As we rely on agile software development, we believe software has to be built in a professional way. This mindset brought us to the following rules:
- Automate setup as much as possible to reduce time and costs for new developers or changing environments.
Good programmers are lazy programmers. So we don’t want to repeat the same job every day or even multiple times per day. For this kind of jobs we have our great employees called “Computers”. Yes we know computer is a tool but sometimes we can treat them as our friendly employees. Be kind to computers and write them a very detailed recipes (in any programming language), how to help us at work, be more productive and stay lazy.
- Offer maximum portability for having the availability to move the software to any place at any time.
Today we could deploy on AWS tomorrow we better deploy on DigitalOcean or maybe a service which is much cheaper? And in one year there is another super duper cloud provider which rules the world. We want to be ready to move to the best service in no time. Btw. “portability” is defined as a software quality attribute ISO/IEC9126.
- Use the cloud and modern deployment strategies to avoid administration work.
This is also related to setup automation. We use Continuous Integration and we also have to deploy automatically. We see deployment setup as one of the first steps when starting a software project. Modern Continuous Integration tools like Circle CI, Gitlab, Travis or Jenkins have great support for building and managing docker containers. We use kubernetes to orchestrate those containers on the servers because it is a nice handy tool.
- Get rid of differences between development / staging / production, to minimize unexpected issues.
We all heard the following sentence: “It works on my machine”. Making sure, there are no differences between multiple environments is very important to avoid unexpected bugs after we deploy from one environment to another. Minimizing differences can be ensured with Virtual Machines or the right usage of our lovely Docker. One another thing is data. Data has to be migrated properly. Often missing datasets or different data structure causes bugs. For example copying some of data from production to staging environment or using good data fixtures could sometimes be a very good idea.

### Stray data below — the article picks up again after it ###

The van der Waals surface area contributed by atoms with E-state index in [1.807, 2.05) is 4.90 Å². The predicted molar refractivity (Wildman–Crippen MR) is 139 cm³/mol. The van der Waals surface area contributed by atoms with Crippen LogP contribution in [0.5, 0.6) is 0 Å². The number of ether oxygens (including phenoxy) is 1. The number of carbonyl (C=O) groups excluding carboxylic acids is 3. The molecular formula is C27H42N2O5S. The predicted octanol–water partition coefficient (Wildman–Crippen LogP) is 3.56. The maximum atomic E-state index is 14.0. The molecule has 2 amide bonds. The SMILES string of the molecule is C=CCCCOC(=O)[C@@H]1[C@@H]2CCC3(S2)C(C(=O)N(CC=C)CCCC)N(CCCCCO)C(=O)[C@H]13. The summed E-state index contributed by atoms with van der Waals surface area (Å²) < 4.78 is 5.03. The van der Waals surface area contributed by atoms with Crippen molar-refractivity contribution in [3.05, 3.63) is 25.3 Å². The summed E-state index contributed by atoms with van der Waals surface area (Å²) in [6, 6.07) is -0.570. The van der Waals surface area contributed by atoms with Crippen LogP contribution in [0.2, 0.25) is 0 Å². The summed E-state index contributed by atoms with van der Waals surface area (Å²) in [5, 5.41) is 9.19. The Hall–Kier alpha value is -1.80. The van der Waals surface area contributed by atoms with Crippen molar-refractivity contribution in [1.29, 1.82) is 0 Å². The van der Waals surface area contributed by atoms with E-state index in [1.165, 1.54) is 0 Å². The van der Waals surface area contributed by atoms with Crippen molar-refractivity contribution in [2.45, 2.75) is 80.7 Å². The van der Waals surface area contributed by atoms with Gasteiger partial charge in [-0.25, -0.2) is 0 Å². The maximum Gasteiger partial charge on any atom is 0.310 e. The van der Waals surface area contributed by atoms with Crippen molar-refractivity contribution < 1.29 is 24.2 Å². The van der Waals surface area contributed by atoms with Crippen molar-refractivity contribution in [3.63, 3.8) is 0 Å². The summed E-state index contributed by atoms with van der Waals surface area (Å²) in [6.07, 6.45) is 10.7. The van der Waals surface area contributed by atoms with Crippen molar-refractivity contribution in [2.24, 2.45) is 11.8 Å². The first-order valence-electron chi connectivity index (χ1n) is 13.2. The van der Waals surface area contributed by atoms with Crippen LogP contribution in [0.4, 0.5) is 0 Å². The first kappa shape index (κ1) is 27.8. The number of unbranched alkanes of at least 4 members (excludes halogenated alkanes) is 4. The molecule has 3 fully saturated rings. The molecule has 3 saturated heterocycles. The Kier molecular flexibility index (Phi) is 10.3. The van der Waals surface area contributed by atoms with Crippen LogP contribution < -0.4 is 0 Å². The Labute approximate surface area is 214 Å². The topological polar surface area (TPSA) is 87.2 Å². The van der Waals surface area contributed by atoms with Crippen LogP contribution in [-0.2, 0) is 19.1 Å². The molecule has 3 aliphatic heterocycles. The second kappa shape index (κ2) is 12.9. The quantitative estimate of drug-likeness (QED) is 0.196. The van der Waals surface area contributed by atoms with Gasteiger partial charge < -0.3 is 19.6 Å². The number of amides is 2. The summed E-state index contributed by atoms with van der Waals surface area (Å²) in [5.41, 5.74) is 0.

- Be ready to scale at any time, without big architecture changes or development works.
You will never know how big your next application will be. To be able to handle million of users on your system you will need to scale fast. This should be a criteria even before you start coding. Using kubernetes properly will make scaling quite easy.
- Monitor applications logs and resources to be informed about issues before your customer does that.
We have to expect bugs in our software. Even if we think we write perfect bug free code. When a doctor is doing an operation he always needs to see inside the body, monitor the pulse, the heart rate etc. That is very similar to making code changes or to implement new functionality. We need some indicators for heart rate and pulse of our software and we need a possibility to always look inside by reading the logs. Use monitoring like prometheus, define rules for your logs, write them, collect them and read them. Mail or slack notification might be also useful.
- Use best practices and contribute to open source projects. We don’t have to reinvent the wheel, we are not alone with our problems.
Before we start code a complex algorithm or write a component, we always should look if there is any implementation done yet. When yes, just use it. For missing features you can just make a pull request or create a for of repository. Developers are kind and want to help each other. This is what open source is all about.
- Implement the “green light” which tells us, if our product is still working as we expect.
Wouldn’t it be awesome if some indicator can tell you, if you broke any function of your software or not? Write tests and run them on your machine and in the CI before you deploy.
Code structure has to be clearly defined and understood inside the team.
- A codebase is defined as a git repository
- One git repository has a file called README.md which describes: What this repository is good for, How to run checks and tests, How to contribute, How to deploy
- Every codebase can be a port of a distributed system and is runnable and deployable as it is.
- When a codebase has to be shared between two or more repositories, we call it a “dependency” and should be managed and versioned by pip, npm, maven, composer or other dependency management tools.
- Define a code style for your codebase and check it every time changes are made to improve readability
Don’t hold any state for your application on the server.
- All state data should be saved in external data stores “Databases” or “File systems” and not on process it is running.
- Only cache can be saved on the machine “RAM” or “File system”
- Administrative commands like DB migrations, running tests, deployment command, should be defined in each codebase.
Keep your Tasks, MRs and commits small
- Small tasks are better understood and motivation is higher to accomplish more tasks per day
- Small MRs are always better reviewed
- Small commits describe your work better.
- Know-How transfer is more precise
- Quality will be improved